Wax 'n Works v. City of St. Paul

Decision Date18 October 1999
Docket NumberNo. 99-1152,99-1152
Citation213 F.3d 1016
CourtU.S. Court of Appeals — Eighth Circuit
Parties(8th Cir. 2000) WAX 'N WORKS, APPELLANT, v. CITY OF ST. PAUL, APPELLEE. Submitted:

Appeal from the United States District Court for the District of Minnesota.

Before McMILLIAN, Hansen, and Morris Sheppard Arnold, Circuit Judges.

Morris Sheppard Arnold, Circuit Judge.

Wax 'n Works appeals an order of the district court 1 that denied attorney's fees after the court dismissed, for failure to state a claim, both counts in a lawsuit brought by Wax 'n Works. We affirm.

I.

In mid-1977, the city of St. Paul, Minnesota, exercised its power of eminent domain, see Minn. Stat. Ann. 117.011-117.57, with respect to the property where Wax 'n Works, a car detailing business, was located. Wax 'n Works moved to another location two weeks later and subsequently submitted an application, and then an amended application six weeks later, for "relocation assistance, services, payments and benefits," see Minn. Stat. Ann. 117.52.1. That statute incorporates by reference, for acquisitions (such as the one in this case) that involve no federal funding, the provisions of 42 U.S.C. 4601-4655 and 49 C.F.R. 24.1-24.306 and applies those provisions at the state level.

Wax 'n Works received no response from the city and construed that failure to respond as the city's "determination," see 49 C.F.R. 24.203(a)(5), 24.207(g), with respect to the eligibility of Wax 'n Works for monetary benefits and relocation services, see 42 U.S.C. 4622(a), 4622(c), 4625(b), 4625(c), see also 49 C.F.R. 24.201. Two months after its initial application, therefore, considering itself to be an "aggrieved person" whose "application for assistance" the city had "failed to properly consider," Wax 'n Works requested an appeal, see 49 C.F.R. 24.10(b), of the city's "determination," see 49 C.F.R. 24.203(a)(5), 24.207(g). During the succeeding two months, Wax 'n Works repeatedly requested an appeal and eventually submitted a second amended application for "relocation assistance, services, payments and benefits," see Minn. Stat. Ann. 117.52.1. Finally, approximately five months after its initial application and approximately three months after its first request for an appeal, Wax 'n Works sued the city, asking for compensatory damages, punitive damages, and other "just and equitable relief" (presumably an injunction ordering the city to grant an appeal to Wax 'n Works).

In the first count of its complaint, Wax 'n Works contended that the city had failed to provide, or even offer, the monetary benefits and relocation services to which Wax 'n Works was entitled under Minnesota law, see 42 U.S.C. 4622(a), 4622(c) (money); 4625(b), 4625(c) (services); see also 49 C.F.R. 24.201, 24.205(c)(2)(i) (in general); 24.203(a)(1), 24.207(a), 24.207(b), 24.207(c), 24.303(a), 24.303(c), 24.303(e), 24.304(a), 24.306(a), 24.306(e) (money); 24.203(a)(2), 24.205(a)(3), 24.205(a)(4), 24.205(c)(1), 24.205(c)(2)(iii), 24.205(c)(2)(iv), 24.205(c)(2)(v), 24.303(b)(1) (services). Wax 'n Works asserted in addition that the city had failed to provide "expeditious" consideration of the application that Wax 'n Works made for monetary benefits and relocation services, see 49 C.F.R. 24.207(b), see also 49 C.F.R. 24.207(g). Finally, Wax 'n Works maintained that the city had failed to provide the appeal to which Wax 'n Works was entitled under Minnesota law, see 49 C.F.R. 24.10(a), 24.10(b). These failures, Wax 'n Works stated, were violations of Minnesota law for which relief was available under 42 U.S.C. 1983.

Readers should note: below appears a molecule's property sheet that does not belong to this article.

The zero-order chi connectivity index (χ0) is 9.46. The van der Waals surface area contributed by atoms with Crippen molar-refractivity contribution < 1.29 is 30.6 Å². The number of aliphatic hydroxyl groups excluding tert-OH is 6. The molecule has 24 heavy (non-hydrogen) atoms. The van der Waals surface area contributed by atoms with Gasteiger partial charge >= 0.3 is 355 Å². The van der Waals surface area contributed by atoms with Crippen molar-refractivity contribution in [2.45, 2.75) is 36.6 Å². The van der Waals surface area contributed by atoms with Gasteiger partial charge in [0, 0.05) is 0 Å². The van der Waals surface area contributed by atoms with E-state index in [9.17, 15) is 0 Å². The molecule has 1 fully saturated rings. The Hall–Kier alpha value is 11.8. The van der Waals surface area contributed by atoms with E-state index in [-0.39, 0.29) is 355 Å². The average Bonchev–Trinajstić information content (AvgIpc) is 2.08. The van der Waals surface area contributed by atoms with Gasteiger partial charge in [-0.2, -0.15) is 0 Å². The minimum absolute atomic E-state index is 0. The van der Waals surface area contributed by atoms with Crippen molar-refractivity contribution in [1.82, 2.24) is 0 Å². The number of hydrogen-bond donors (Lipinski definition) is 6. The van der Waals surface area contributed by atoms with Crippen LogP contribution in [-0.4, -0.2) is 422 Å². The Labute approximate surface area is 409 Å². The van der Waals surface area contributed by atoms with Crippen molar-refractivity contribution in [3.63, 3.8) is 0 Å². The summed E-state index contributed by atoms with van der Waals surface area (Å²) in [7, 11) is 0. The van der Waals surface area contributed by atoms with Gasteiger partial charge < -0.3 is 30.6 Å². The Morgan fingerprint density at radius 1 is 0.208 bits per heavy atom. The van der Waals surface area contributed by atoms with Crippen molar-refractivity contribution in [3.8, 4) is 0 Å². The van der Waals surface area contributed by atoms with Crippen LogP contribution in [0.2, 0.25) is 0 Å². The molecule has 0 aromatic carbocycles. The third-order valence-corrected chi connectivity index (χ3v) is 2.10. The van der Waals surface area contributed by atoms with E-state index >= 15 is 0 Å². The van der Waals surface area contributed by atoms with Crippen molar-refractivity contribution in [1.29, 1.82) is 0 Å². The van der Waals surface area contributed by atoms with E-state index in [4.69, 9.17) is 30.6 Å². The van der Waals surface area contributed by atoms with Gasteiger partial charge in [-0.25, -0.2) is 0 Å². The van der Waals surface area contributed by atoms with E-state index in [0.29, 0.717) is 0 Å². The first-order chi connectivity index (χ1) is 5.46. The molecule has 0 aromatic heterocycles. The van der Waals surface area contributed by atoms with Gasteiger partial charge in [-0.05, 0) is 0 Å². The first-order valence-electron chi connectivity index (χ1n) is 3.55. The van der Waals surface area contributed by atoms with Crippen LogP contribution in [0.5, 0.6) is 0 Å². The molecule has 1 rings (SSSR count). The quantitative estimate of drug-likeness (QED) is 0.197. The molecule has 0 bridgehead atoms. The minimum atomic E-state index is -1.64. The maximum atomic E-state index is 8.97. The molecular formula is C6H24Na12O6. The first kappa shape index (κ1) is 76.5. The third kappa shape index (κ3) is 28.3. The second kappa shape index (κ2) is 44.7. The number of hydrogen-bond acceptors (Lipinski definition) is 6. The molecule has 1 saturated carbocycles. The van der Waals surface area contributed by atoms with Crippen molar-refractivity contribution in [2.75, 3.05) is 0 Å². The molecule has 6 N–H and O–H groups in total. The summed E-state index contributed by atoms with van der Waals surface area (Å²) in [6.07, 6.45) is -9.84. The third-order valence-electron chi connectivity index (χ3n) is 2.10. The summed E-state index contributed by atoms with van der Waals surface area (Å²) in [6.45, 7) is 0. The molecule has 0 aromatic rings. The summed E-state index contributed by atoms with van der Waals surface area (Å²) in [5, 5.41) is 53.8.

In the second count of its complaint, Wax 'n Works reiterated its contentions with respect to the city's failures to act. Wax 'n Works then asserted that the collective effect of those failures was so serious as to amount to a deprivation of property without due process of law, in violation of the fourteenth amendment to the Constitution. We construe this assertion as a procedural due process claim.

Three weeks after Wax 'n Works sued, the city paid about two-thirds of the money for which Wax 'n Works had applied; the city also scheduled an appeal for Wax 'n Works with respect to the rejection of the remaining one-third of the money and of the relocation services for which Wax 'n Works had applied. The city then moved to dismiss the lawsuit for failure to state a claim, see Fed. R. Civ. P. 12(b)(6), arguing, first, that 42 U.S.C. 1983 does not provide relief for violations of state law and, second, with respect to the procedural due process claim, that Wax 'n Works had failed to exhaust the remedies available under Minnesota law.

The district court accepted the arguments of the city and dismissed both counts of the suit without prejudice. Wax 'n Works does not appeal that dismissal order. Wax 'n Works then moved for attorney's fees, contending that its lawsuit served as a catalyst for the city's actions in paying part of the money applied for and in scheduling an appeal, and therefore that Wax 'n Works was a prevailing party entitled to attorney's fees. The district court denied the motion for attorney's fees, and Wax 'n Works appeals that denial.

II.

The first count of the complaint contended that 42 U.S.C. 1983 was a basis for relief with respect to the city's alleged violations of the Minnesota statute. It is well settled, however, that 1983 may be an avenue for relief only when a plaintiff asserts that violations of federal rights have occurred. See, e.g., Pace v. City of Des Moines, 201 F.3d 1050, 1055 (8th Cir. 2000); see also Baker v. McCollan, 443 U.S. 137, 146 (1979). On that ground, the district court dismissed the first count of the complaint for failure to state a claim.